5). I will state on those rare, perfect occasions skinny-dipping is one of the most beneficial, mental, emotional age reducers I can think of.  Talk about thumbing your nose at Father Time and not conceding an inch.  The perfect antidote for emotionally feeling old.  It's benefits linger for months beyond the moment.

6). observation/comment on the fairer sex and their aging process.  It's presumptuous but please indulge me.  I think women who have a close relationship with nature tend to fare better in the aging process.  This is a generalization. Women who garden and hike etc. have an earthy appreciation for nature's changes and therefore may be more accepting of their own changes. Don't get me wrong, I love it when women (like my wife Rhonda) get dolled up to borrow a term from Sinatra.  Some cultures elevate this and certain social stratas and professions require this polished appearance.  Beautiful. No complaints. I just think if you can't transition to the earthiness of getting your hands dirty or working up a good workout sweat, you're lingering in rarefied air.  Then it becomes artificial and natural aging is more fearful. Just a thought.  I welcome any contrary or enlightening views."

Kevin, from the bottom of my heart, as they say in Ireland, go raibh maith agat   :-)    


  1. What a great first male featured on your site Louise!

    Kevin, your thoughts on aging had me laughing with your leprechaun and fairy folklore humor!

    You are a funny and ever so witty man!

    I love your thoughts on women who physically connect with nature and how it provides a natural way to feel the earths beauty and how it is interconnected to one's own progression of aging.
    I love the comparison!

    Beautifully written!
    Kevin, you are a Gifted Writer!

    Louise. I always thought that Kevin resembled Burt Reynolds too.

    Great post Louise!
    Blessings and Love to you, Kevin and Rhonda!

  2. Louise, it was inspired of you to have a male aging beauty. No doubt Kevin is a handsome man, but , as with your other choices, his true beauty comes from within. I thoroughly enjoyed Kevin's musings on aging. That he is a talented writer, there is no doubt. For those of you who don't know Kevin, as his sister, I can assure you that he is the genuine article. His words were not only eloquently strung, they also rang true to his core.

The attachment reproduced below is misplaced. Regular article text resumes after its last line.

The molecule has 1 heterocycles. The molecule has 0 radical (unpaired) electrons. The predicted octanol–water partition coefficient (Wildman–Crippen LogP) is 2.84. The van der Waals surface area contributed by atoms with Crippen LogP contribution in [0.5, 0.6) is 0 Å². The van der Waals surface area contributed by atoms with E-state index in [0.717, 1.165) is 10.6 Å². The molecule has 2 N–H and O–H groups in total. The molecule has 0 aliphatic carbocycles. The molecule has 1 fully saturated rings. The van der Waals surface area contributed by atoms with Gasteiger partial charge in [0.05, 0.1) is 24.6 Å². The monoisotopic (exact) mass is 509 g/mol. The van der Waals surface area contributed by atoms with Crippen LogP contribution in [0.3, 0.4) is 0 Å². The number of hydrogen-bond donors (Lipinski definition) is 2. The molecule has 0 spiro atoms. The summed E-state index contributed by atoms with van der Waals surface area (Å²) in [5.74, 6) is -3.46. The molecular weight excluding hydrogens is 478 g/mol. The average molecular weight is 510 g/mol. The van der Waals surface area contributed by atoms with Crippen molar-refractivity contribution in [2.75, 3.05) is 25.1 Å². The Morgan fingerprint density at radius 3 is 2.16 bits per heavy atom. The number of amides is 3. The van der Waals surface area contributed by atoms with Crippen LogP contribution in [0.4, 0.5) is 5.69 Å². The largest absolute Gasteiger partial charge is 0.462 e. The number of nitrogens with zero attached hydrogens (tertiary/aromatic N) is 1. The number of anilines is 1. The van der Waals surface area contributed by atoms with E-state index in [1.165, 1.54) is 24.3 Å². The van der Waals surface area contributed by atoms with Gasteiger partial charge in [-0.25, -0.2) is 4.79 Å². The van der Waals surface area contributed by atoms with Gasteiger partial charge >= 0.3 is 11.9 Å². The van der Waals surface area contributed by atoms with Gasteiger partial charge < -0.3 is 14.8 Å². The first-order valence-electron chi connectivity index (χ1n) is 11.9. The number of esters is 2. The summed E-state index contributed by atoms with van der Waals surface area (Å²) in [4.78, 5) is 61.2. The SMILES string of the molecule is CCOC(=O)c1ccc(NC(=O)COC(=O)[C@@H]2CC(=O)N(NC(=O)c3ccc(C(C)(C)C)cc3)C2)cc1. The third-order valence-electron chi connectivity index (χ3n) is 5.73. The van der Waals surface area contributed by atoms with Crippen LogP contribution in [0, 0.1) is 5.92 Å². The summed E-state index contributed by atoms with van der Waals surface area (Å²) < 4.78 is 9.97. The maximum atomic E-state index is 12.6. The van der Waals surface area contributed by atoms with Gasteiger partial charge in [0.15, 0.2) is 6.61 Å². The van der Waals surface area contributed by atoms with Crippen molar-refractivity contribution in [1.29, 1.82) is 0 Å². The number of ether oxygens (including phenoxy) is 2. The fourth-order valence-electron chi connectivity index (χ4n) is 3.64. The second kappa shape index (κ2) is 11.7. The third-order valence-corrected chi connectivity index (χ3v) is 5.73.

3. "Aging is a gift not everyone receives." Amen. And I'm so grateful to finally realize why my face looks like a wicker chair! Damned creatures.

    I totally agree with his take on the "natural" approach/connection to aging. I think women who fight aging with injections and various potions smell and look of fear, which is never really attractive. It's just sad.

    But, I am a judgmental asshole.

    I support more male aging beauties! I like purdy male things. ;)

  4. There is no one better than KPO as your first male beauty, Louise!! Kevin, you have brought so many smiles and laughter to these leprechaun lines of mine over the years. I'm so grateful for your humor, wit and compassion toward others. Love that wife of yours too!:)

    Funny you mentioned Bramer's Grill. Louise and I crashed that spot one night our senior year in h.s. Yep, walked right in amidst the flannel checkered shirts, sat ourselves down & had ourselves a beer. Did we get looks? Yeah. It was fun to push the envelope...I'm sure they breathed a sigh of relief when we left. Men only? Well...not that night:)

    Much love to you both, my lifetime buds xoxoxo

  5. "Fairies, leprechauns and assorted wee folk.... they carry me to my front porch and compress my face on the wicker furniture." I can't stop thinking how funny this image is...

  6. Louise, thank-you so much for the honor. I've enjoyed the commen6ts. Your intro was very sweet. I'm sure it will be back to 95% female Aging Beauties but someday Gary Schiro or a few of those handsome Weintraub brothers might join the fraternity. There's at least seventeen of them or thereabouts. And don't worry about the fairies. There mostly benevolent and will bring you good luck!